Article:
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Title: Digitizing Gauge Fields: Lattice Monte Carlo Results for Future Quantum Computers

Abstract

In the near-future noisy intermediate-scale quantum (NISQ) era of quantum computing technology, applications of quantum computing will be limited to calculations of very modest scales in terms of the number of qubits used. The need to represent numeric quantities using limited resources leads to digitization errors which must be taken into account. As a first step towards quantum simulations of realistic high-energy physics problems, we explore classically the effects of digitizing elements of the $$\mathrm{SU}(2)$$ gauge group to a finite set. We consider several methods for digitizing the group, finding the best performance from an action-preserving projection onto a mesh. Working in (3+1) dimensions, we find that using $$\sim 7$$ (qu)bits to represent each $$\mathrm{SU}(2)$$ gauge link induces a digitization error on the order of $$10\%$$ in short-distance observables and $$2\%$$ in long-distance observables. Promisingly, our results indicate that each $$\mathrm{SU}(2)$$ gauge link can be represented by $$\mathcal{O}(10)$$ (qu)bits, from which we estimate that a $16^3$ $$\mathrm{SU}(2)$$ lattice could be simulated with no more than $$\mathcal{O}(10^5)$$ (qu)bits. Our results on digitization are also of interest as a form of lossy compression that could be used in high-performance classical computing to alleviate communications bottlenecks.

Authors:
 [1];  [2];  [2];  [2];  [3];  [2]
  1. Colorado U.
  2. Fermilab
  3. RIKEN BNL
Publication Date:
Research Org.:
Fermi National Accelerator Lab. (FNAL), Batavia, IL (United States)
Sponsoring Org.:
USDOE Office of Science (SC), High Energy Physics (HEP) (SC-25)
OSTI Identifier:
1488593
Report Number(s):
arXiv:1811.03629; FERMILAB-PUB-18-615-T
1702968
DOE Contract Number:  
AC02-07CH11359
Resource Type:
Journal Article
Journal Name:
TBD
Additional Journal Information:
Journal Name: TBD
Country of Publication:
United States
Language:
English
Subject:
72 PHYSICS OF ELEMENTARY PARTICLES AND FIELDS

Citation Formats

Hackett, Daniel C., Howe, Kiel, Hughes, Ciaran, Jay, William, Neil, Ethan T., and Simone, James N. Digitizing Gauge Fields: Lattice Monte Carlo Results for Future Quantum Computers. United States: N. p., 2018. Web.
Hackett, Daniel C., Howe, Kiel, Hughes, Ciaran, Jay, William, Neil, Ethan T., & Simone, James N. Digitizing Gauge Fields: Lattice Monte Carlo Results for Future Quantum Computers. United States.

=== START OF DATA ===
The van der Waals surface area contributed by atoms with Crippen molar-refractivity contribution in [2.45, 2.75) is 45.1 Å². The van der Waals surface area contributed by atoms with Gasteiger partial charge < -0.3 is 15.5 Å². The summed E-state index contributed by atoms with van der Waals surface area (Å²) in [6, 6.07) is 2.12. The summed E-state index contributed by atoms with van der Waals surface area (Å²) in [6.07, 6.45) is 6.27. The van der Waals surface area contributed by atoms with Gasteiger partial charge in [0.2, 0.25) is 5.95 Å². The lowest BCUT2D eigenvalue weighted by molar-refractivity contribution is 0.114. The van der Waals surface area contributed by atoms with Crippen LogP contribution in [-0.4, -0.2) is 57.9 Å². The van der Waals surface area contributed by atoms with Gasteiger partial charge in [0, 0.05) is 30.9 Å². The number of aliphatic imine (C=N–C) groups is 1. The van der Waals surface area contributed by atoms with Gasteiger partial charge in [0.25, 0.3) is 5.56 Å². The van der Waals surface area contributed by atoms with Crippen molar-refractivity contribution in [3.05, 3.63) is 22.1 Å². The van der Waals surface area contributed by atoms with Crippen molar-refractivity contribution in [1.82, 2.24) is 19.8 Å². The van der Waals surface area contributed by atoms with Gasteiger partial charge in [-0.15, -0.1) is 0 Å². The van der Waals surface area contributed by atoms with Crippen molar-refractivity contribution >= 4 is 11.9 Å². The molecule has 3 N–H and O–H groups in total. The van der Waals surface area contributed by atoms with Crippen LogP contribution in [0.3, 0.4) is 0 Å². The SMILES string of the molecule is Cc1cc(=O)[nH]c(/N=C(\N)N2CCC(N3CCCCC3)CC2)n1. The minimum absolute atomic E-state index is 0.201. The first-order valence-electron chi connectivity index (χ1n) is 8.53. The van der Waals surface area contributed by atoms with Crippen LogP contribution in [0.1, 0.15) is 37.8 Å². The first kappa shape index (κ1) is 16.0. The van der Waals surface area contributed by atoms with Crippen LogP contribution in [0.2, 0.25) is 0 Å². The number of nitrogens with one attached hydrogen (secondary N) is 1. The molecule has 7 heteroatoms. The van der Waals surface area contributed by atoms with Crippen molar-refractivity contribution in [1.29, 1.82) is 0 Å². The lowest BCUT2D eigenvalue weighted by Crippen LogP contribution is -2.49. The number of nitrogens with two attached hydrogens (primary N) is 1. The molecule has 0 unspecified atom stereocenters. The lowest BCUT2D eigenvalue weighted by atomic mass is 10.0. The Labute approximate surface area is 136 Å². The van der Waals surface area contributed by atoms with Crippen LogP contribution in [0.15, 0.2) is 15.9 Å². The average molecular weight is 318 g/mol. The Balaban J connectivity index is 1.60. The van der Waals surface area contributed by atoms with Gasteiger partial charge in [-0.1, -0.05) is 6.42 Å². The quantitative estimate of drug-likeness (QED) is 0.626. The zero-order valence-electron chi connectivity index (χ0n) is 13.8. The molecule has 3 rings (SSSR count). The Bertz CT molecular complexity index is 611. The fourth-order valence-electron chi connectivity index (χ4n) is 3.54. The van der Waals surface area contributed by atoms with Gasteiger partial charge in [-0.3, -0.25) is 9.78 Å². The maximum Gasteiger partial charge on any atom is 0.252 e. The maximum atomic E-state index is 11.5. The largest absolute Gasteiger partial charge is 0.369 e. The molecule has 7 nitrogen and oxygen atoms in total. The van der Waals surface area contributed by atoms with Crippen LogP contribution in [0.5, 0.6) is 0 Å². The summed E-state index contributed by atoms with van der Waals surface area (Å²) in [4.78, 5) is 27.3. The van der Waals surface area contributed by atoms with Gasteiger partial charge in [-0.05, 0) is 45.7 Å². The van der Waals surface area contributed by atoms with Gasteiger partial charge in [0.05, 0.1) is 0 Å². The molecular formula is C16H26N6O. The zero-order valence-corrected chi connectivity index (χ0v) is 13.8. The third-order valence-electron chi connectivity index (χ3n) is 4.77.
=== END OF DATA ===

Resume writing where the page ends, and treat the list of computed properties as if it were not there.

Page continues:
Hackett, Daniel C., Howe, Kiel, Hughes, Ciaran, Jay, William, Neil, Ethan T., and Simone, James N. Thu . "Digitizing Gauge Fields: Lattice Monte Carlo Results for Future Quantum Computers". United States. https://www.osti.gov/servlets/purl/1488593.
@article{osti_1488593,
title = {Digitizing Gauge Fields: Lattice Monte Carlo Results for Future Quantum Computers},
author = {Hackett, Daniel C. and Howe, Kiel and Hughes, Ciaran and Jay, William and Neil, Ethan T. and Simone, James N.},
abstractNote = {In the near-future noisy intermediate-scale quantum (NISQ) era of quantum computing technology, applications of quantum computing will be limited to calculations of very modest scales in terms of the number of qubits used. The need to represent numeric quantities using limited resources leads to digitization errors which must be taken into account. As a first step towards quantum simulations of realistic high-energy physics problems, we explore classically the effects of digitizing elements of the $\mathrm{SU}(2)$ gauge group to a finite set. We consider several methods for digitizing the group, finding the best performance from an action-preserving projection onto a mesh. Working in (3+1) dimensions, we find that using $\sim 7$ (qu)bits to represent each $\mathrm{SU}(2)$ gauge link induces a digitization error on the order of $10\%$ in short-distance observables and $2\%$ in long-distance observables. Promisingly, our results indicate that each $\mathrm{SU}(2)$ gauge link can be represented by $\mathcal{O}(10)$ (qu)bits, from which we estimate that a $16^3$ $\mathrm{SU}(2)$ lattice could be simulated with no more than $\mathcal{O}(10^5)$ (qu)bits. Our results on digitization are also of interest as a form of lossy compression that could be used in high-performance classical computing to alleviate communications bottlenecks.},
doi = {},
journal = {TBD},
number = ,
volume = ,
place = {United States},
year = {2018},
month = {11}
}